Monday, March 28, 2011
With less than two weeks left to compromise and avoid a government shutdown, Democrats are assembling another proposal with more concessions.
The Democrats proposal will have approximately $20 billion additional spending cuts that could soon be offered to Republicans, according to the Wall Street Journal. This proposal would come after $10 billion in enacted spending cuts for the year. Republicans are seeking a total of $61 billion in in budget cuts and are under pressure from the Tea Party to get all of these cuts through the gauntlet.
Monday, February 14, 2011
By Justin Krebs : IAFC Blogger
Word that the Democratic Leadership Council (DLC) was closing up shop drew chants akin to “Ding, dong, the witch is dead” from liberals across America. The DLC – a self-styled centrist, pro-business group – has been a bogeyman to the Left, from its successful efforts encouraging Democratic officials to embrace big lobbyists to its high-profile fights with Howard Dean and other progressive leaders. Liberals felt more than a little schadenfreude that this major combatant in intra-party strife was laying down its swords and laying off its staff. However, beyond some playful and pointed posts, liberals aren't really celebrating.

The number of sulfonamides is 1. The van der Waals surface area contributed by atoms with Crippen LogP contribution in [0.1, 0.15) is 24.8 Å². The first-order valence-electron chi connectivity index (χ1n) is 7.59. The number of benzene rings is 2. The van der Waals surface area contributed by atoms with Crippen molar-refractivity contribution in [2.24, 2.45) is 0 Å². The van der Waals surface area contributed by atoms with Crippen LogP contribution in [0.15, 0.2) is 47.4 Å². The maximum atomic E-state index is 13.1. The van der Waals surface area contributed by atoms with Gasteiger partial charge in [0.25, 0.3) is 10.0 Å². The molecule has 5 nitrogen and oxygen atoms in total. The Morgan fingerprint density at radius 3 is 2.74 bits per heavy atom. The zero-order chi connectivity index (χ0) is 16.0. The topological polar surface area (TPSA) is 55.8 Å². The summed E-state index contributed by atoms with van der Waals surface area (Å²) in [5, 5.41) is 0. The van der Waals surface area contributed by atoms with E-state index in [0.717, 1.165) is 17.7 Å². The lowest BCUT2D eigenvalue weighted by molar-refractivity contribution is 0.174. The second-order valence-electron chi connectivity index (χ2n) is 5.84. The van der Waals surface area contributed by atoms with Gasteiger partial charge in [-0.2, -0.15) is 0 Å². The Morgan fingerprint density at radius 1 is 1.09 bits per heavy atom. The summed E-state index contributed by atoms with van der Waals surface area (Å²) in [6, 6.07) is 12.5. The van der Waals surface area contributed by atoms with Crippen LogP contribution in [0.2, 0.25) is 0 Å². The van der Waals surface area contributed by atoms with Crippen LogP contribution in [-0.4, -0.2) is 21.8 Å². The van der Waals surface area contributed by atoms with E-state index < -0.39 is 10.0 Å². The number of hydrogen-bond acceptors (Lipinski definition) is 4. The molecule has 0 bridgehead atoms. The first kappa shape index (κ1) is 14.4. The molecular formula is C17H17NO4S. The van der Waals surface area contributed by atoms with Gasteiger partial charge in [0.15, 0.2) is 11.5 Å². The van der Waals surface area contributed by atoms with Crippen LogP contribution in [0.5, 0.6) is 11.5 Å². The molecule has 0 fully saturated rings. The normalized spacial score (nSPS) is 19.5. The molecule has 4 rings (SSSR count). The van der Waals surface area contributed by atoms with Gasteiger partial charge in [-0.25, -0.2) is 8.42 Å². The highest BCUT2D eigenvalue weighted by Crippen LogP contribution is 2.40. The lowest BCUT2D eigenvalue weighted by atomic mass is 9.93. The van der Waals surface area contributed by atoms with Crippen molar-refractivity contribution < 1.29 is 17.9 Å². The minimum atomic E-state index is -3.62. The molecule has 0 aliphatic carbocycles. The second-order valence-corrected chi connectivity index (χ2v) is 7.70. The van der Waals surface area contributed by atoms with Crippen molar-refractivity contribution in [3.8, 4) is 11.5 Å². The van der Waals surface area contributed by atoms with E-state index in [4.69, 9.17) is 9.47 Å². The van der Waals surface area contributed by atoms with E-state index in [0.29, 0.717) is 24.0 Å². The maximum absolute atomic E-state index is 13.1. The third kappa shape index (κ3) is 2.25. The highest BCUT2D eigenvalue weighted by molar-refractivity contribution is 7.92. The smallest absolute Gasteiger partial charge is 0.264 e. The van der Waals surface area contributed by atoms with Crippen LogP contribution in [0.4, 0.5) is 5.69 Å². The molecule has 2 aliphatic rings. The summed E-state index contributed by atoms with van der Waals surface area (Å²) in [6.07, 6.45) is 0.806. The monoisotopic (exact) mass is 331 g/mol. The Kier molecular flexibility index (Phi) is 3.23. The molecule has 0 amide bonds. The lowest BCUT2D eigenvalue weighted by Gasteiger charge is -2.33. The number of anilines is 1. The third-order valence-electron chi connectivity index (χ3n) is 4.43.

Not that it was a bad week for the Left. The Republicans were revealing their internal divisions – and their old-fashioned bigotry – as prominent partisans boycotted CPAC, the major conservative conference, over the inclusion of the gay group GOProud. The House Leader John Boehner lost a vote on extending the Patriot Act in a turn that showed insurgent Tea Partiers aren’t ready to play nice with their caucus. Liberal hero Keith Olbermann will be back and bolder than ever on Current TV. The purchase of the Huffington Post by AOL showed mainstream affirmation of the value – at least financially – of a liberal-leaning community. And there was of course a largely-peaceful democratic uprising that toppled a dictator.
Thursday, February 03, 2011